THE COLONY plunges into the near future, where global warming has finally gone and done what the naysayers are constantly warning us of: brought about a new ice age.

Humanity is therefore on the verge of collapse. Beneath the snowy terrain of an unspecified land, a group of survivors live in a bunker known as Colony 7. Their leader, Briggs (Laurence Fishburne), is a level-headed guy with a firm but fair approach to his people. His right-hand man and former military colleague, Mason (Bill Paxton), has designs on taking Briggs' place - which would only be a bad thing, as his attitude is a lot more brutal: witness his proposed action against anyone within their clan who's unfortunate enough to suffer from the flu...

The group receive a distress signal from another bunker, Colony 5, following a period of no communication from them whatsoever. Briggs is quick to ask for two volunteers and then sets about the arduous task of travelling to the troubled bunker on foot. It's a testing two-day journey just getting there, but when they finally arrive at Colony 5 Briggs and men are alarmed to find the place largely deserted. Even more alarming, is a sole male survivor sweating profusely and babbling incoherently about being attacked.

As savage screams are heard from within the bunker's darkest corners, Briggs and company realise they've got to get out of Colony 5 quickly. Making their way through the bunker's labyrinthine corridors and to a large holding area, they encounter a communal dining scenario that's not unlike a scene from DAWN OF THE DEAD. It soon transpires that their foes are ... demented cannibals!

It's a little unfair to give much more away, as by this point we're just over halfway into co-writer/director Jeff Renfroe's film. Suffice it to say, those who survive the ensuing fight make it back to Colony 7 but with a horde of hungry savages in tow. Sam (Kevin Zegers) comes to the fore as the reluctant hero; Mason ups his ante and proves himself to be a properly power-mad villain ... and things finally get going.

THE COLONY has an interesting premise and a notably decent cast. Also, working with a rumoured $16 million budget, it has to be said that the film also looks impressive on frequent occasion. But looks aren't everything.

Snowy landscapes and isolated terror immediately bring to mind THE THING. The comparisons are unavoidable, and unfortunate. Because THE THING is so much more haunting, more involving and more terrifying than anything Renfroe can muster from an overly familiar screenplay and a bunch of stereotypical, hackneyed characters.

Matters are not assisted by a lack of pace in the film's first half. Things do really feel restrained here, to the point that Pierre Gill's lovely cinematography and Aidan Leroux's derivative (ALIEN, THE THING ...) production design really are the only things that stop you from switching off.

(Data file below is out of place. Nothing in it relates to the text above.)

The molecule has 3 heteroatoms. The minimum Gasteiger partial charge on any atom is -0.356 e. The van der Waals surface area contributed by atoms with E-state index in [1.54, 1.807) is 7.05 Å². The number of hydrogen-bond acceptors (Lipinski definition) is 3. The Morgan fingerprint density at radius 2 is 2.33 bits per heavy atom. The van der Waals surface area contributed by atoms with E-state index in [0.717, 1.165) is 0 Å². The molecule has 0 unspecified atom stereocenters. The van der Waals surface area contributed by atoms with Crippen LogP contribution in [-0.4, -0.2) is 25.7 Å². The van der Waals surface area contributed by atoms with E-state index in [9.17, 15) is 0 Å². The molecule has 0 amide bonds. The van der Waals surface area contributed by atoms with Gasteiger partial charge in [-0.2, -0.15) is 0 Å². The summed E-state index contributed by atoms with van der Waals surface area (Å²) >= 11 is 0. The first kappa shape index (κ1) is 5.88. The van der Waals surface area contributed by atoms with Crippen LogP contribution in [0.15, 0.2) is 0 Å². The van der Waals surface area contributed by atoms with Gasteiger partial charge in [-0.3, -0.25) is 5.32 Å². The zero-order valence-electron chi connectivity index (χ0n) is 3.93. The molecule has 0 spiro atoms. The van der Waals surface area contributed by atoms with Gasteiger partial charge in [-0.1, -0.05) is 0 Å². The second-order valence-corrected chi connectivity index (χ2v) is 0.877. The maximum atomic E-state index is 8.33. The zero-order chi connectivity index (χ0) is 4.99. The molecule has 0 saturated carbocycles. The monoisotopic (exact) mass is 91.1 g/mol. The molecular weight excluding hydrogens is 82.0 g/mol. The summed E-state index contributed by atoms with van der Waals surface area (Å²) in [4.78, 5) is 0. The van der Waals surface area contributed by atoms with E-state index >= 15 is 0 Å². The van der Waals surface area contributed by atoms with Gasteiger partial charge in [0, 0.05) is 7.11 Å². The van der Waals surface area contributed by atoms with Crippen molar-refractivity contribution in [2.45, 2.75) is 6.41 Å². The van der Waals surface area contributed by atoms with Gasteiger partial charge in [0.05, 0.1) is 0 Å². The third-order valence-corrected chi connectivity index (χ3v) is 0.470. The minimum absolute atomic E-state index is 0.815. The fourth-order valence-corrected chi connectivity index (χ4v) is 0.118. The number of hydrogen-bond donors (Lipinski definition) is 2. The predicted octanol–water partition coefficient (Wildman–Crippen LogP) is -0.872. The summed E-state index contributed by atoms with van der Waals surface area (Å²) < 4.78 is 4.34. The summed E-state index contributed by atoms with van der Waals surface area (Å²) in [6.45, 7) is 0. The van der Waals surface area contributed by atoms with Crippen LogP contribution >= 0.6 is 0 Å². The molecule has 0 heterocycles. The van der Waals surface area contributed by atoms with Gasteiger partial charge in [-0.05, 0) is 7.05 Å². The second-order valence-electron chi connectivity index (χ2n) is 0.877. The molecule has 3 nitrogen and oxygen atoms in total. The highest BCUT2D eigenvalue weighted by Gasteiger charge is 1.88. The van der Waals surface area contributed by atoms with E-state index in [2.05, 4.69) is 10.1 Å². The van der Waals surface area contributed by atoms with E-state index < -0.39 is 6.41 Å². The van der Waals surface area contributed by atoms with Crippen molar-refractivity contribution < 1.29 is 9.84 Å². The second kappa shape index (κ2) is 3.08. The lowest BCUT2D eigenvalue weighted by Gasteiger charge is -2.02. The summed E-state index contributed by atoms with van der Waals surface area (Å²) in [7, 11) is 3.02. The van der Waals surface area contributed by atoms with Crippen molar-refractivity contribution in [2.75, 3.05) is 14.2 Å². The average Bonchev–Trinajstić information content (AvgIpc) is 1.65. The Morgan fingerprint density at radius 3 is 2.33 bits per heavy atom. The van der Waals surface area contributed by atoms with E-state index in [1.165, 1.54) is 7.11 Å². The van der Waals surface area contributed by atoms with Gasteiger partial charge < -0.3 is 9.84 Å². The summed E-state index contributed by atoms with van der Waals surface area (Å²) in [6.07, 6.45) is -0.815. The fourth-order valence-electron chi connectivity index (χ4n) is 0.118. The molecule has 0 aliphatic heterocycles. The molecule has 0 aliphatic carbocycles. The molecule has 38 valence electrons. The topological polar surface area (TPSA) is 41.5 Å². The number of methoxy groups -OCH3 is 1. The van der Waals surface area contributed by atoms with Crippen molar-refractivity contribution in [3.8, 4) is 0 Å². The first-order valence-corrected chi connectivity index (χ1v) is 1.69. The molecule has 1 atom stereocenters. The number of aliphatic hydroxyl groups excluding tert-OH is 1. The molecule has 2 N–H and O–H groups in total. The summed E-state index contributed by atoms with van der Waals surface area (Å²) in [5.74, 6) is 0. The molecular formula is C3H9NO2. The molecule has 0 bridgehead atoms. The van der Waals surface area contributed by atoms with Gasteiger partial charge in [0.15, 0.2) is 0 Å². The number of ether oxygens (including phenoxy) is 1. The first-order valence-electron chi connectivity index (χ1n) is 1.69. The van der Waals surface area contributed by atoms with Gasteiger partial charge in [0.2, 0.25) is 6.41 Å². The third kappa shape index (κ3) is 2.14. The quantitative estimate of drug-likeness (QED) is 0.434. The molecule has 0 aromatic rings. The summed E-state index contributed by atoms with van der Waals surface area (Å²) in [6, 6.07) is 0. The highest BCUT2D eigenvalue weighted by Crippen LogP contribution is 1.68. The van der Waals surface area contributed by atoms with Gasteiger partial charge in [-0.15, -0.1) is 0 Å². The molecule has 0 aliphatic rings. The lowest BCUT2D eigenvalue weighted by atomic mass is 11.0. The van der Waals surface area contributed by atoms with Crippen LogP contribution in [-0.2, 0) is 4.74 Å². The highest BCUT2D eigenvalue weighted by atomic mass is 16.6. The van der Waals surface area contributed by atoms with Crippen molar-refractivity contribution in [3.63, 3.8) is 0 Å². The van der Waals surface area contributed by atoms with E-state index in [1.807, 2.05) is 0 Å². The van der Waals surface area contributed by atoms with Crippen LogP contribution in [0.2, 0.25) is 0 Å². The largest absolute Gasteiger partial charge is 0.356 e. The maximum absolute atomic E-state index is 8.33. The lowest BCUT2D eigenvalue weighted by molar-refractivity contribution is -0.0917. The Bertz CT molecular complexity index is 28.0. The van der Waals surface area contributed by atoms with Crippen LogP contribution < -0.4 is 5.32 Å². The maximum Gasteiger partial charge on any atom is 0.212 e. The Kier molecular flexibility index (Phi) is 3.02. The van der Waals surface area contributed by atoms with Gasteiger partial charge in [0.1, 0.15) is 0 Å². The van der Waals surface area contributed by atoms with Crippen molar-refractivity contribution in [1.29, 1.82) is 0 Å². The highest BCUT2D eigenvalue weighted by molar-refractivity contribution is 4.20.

Paxton and Fishburne are reliable leads and both perform as expected here. But Zegers betters them, in a role that could hopefully lead to bigger and better things for him. But the script, silly and corny as it is, is their constant enemy. It's all played so seriously too - there is no humour - that all the philosophical musings and technical jargon just end up sounding even more daft.

The second half is more action-packed, and the budget is shown off more here with a few explosions, well-choreographed chase scenes and set-pieces of minor flesh-eating gore. The FX are good throughout, as is the general look of the bunkers and their maze-like walkways. I didn't get the claustrophobic feeling that I sense Renfroe was going for, but my eyes did appreciate the aesthetic value of a big budget snowbound set ablaze with colour-filtered lights. Yes, there is some CGI, but even that's handled pretty well.

THE COLONY isn't a great film, then. But nor is it a disaster. On the contrary, it's good-looking and filled with points of merit. It's just that, perhaps, we've seen too many post-apocalyptic horror-thrillers of late for one to come along that offers nothing new.

Picture quality on Entertainment One's DVD is excellent. The film's original 2.35:1 aspect ratio gives the beautiful cinematography a really epic, cinematic feel, while strong colour schemes and fine detail ensure this is consistently pleasing to the eye. The picture is enhanced for 16x9 televisions.

English audio is provided in 2.0 and 5.1 mixes. For a really sweeping, theatrical experience, the extra channels do make the Dolby surround option very worthwhile.

Optional English subtitles are also provided for the Hard-of-Hearing. Given that THE COLONY is set in a snowy environment, it's heartening to report that these are easy to read at all times.

There's only one bonus feature on offer. It's a frantic 9-minute Behind The Scenes featurette, complete with cast and crew interviews interspersed between clips from the completed film. The on-set footage is limited in truth, but getting soundbites from the likes of Fishburne and Paxton keeps this feature entertaining.

Entertainment One's DVD opens to one of the brightest animated main menu pages I've seen in some time. From there, a static scene-selection menu allows access to the film via 12 chapters.

The DVD is defaulted to open with trailers for INSIDIOUS CHAPTER 2, RIDDICK, the WE ARE WHAT WE ARE remake, and METALLICA: THROUGH THE NEVER.

While perhaps a little average to be remembered with any real fondness, THE COLONY is at least an undemanding way of spending 90 minutes - and looks great for the entirety of its duration. The casting is good, the concept is promising ... it's just the execution that's a little sedate, and derivative.

By Stuart Willis

Released by Entertainment One
Region 2
Rated 18
Extras :
see main review